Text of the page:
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acres added addition algebraic arithmetic binomial bought bushels calculate called cents CHAPTER coefficient common contains cost curve denominator denote difference dimensions divided division divisor dollars earn equal equation example exceeds Exercise exponent expression factors feet figure Find the numbers find the value formula four fraction function give given graph greater horizontal inches indicated larger length less letter means miles monomial multiply negative number-pairs Observe obtained pair picture points polynomial positive pounds principle problem proportion quotient radical ratio received rectangle reduced remainder represent result rods Rule satisfy scale sheep Show side similar smaller sold solution Solve square root steps substituting subtract surd symbols third trinomial twice units unknown number write written yards
Page 261 - Multiply the divisor, thus increased, by the last figure of the root; subtract the product from the dividend, and to the remainder bring down the next period for a new dividend. 5. Double the whole root already found for a new divisor, and continue the operation as before, until all the periods are brought down. NOTE.
Page 261 - Subtract the square of this figure from the left-hand period, and to the remainder annex the next period for a dividend. 3. Double the root already found, for a trial divisor; find how often it is contained in the dividend, exclusive of the righthand figure, and place the result in the root, and also at the right of the trial divisor.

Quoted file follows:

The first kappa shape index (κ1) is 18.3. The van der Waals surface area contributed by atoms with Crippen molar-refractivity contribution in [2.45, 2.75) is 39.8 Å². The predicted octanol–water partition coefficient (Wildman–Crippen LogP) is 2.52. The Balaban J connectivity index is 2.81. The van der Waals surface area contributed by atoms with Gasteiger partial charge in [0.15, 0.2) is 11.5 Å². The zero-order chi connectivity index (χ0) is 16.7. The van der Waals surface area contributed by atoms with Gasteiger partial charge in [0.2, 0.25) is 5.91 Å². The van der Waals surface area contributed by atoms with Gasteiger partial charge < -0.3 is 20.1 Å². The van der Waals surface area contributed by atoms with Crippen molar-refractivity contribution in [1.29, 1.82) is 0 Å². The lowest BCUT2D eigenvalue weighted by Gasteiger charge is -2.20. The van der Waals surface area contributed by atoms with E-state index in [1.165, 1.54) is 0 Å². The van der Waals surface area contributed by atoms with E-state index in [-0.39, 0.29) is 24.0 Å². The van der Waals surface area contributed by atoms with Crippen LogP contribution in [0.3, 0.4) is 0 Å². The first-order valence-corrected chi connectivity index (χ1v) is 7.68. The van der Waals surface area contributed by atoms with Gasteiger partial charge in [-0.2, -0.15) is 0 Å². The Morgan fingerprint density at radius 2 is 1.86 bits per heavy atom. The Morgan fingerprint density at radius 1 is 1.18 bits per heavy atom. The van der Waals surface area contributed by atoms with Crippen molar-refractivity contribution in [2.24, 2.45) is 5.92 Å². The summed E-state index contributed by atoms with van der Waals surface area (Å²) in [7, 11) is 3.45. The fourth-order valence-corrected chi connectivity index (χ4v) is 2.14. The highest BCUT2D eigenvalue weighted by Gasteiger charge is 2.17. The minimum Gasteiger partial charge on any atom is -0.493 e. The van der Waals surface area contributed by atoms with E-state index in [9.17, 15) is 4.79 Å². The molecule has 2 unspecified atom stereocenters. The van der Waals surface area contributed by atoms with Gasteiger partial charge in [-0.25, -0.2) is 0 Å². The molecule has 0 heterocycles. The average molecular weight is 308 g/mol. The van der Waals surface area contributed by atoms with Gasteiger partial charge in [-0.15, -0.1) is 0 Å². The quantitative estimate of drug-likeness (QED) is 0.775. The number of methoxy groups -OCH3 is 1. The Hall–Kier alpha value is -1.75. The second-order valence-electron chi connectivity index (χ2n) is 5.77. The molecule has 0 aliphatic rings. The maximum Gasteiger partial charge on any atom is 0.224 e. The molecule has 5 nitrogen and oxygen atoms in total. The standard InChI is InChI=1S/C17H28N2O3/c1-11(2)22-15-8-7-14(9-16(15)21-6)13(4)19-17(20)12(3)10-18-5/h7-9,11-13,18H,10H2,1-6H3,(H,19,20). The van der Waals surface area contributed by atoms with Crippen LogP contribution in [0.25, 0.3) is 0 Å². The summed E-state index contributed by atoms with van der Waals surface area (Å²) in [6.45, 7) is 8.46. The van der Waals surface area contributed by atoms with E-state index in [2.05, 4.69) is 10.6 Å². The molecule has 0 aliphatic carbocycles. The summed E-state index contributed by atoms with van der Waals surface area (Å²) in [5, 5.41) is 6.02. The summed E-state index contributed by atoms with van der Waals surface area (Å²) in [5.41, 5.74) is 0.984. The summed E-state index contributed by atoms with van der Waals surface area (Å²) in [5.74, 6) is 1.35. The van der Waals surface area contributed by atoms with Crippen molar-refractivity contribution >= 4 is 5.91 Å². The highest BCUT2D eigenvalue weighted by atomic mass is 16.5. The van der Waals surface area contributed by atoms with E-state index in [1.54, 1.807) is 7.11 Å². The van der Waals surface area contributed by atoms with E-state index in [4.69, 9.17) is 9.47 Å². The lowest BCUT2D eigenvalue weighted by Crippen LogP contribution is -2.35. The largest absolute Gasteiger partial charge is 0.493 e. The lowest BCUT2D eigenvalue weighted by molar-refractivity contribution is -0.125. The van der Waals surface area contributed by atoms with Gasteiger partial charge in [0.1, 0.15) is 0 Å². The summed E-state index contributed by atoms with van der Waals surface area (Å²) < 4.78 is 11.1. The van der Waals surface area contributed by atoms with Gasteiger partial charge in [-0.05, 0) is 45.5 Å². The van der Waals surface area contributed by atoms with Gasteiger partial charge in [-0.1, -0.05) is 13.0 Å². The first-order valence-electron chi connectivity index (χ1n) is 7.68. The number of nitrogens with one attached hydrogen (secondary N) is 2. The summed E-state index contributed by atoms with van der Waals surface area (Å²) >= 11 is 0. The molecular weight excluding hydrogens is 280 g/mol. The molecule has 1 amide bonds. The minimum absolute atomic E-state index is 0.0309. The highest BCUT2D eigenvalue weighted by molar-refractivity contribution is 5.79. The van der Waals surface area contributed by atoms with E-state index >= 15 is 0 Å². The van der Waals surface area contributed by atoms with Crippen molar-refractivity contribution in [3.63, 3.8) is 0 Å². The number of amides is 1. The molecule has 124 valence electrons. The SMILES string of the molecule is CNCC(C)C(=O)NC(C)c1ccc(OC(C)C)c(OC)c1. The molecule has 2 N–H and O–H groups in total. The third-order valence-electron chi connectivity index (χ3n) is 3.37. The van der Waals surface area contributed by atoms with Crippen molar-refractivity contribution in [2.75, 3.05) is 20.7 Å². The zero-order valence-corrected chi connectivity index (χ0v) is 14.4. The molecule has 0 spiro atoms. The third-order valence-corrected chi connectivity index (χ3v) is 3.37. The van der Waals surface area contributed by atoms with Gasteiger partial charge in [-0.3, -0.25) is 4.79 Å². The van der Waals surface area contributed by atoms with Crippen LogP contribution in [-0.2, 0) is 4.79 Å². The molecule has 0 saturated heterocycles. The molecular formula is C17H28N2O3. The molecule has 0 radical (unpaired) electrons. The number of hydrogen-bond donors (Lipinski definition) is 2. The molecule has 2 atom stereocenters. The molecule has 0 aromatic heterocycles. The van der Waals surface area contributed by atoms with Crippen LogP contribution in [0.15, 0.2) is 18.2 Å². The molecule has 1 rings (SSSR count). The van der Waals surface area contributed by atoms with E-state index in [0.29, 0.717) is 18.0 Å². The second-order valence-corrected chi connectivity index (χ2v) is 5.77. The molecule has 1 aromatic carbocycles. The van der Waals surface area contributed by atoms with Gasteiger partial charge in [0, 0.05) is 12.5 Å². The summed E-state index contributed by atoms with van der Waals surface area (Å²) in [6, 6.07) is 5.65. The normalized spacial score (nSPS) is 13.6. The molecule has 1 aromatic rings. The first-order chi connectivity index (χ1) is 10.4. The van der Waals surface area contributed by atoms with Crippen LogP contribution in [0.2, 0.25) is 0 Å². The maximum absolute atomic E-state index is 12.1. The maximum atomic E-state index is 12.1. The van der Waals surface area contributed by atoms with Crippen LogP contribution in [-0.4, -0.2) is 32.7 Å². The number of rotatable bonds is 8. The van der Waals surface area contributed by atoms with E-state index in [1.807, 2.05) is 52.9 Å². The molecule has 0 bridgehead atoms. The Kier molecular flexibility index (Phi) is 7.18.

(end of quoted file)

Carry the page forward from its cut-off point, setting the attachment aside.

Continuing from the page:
Page 182 - To reduce a fraction to its lowest terms. A fraction is in its lowest terms when the numerator and denominator have no common factor.
Page 110 - Divide the first term of the dividend by the first term of the divisor, and write the result as the first term of the quotient. Multiply the whole divisor by the first term of the quotient, and subtract the product from the dividend.
Page 236 - If the product of two numbers equals the product of two other numbers, either two may be made the means and the other two the extremes of a proportion.
Page 248 - ... may be found by multiplying the coefficient of the preceding...
Page 121 - The tens digit of a number is 3 less than the units digit. If the number is divided by the sum of the digits, the quotient is 4 and the remainder 3.
Page 138 - Prove that the square of the sum of any two numbers equals the square of the first number, plus twice the product of the two numbers, plus the square of the second number.
Page 231 - A ratio of greater inequality is diminished, and a ratio of less inequality is increased, by adding the same quantity to both its terms.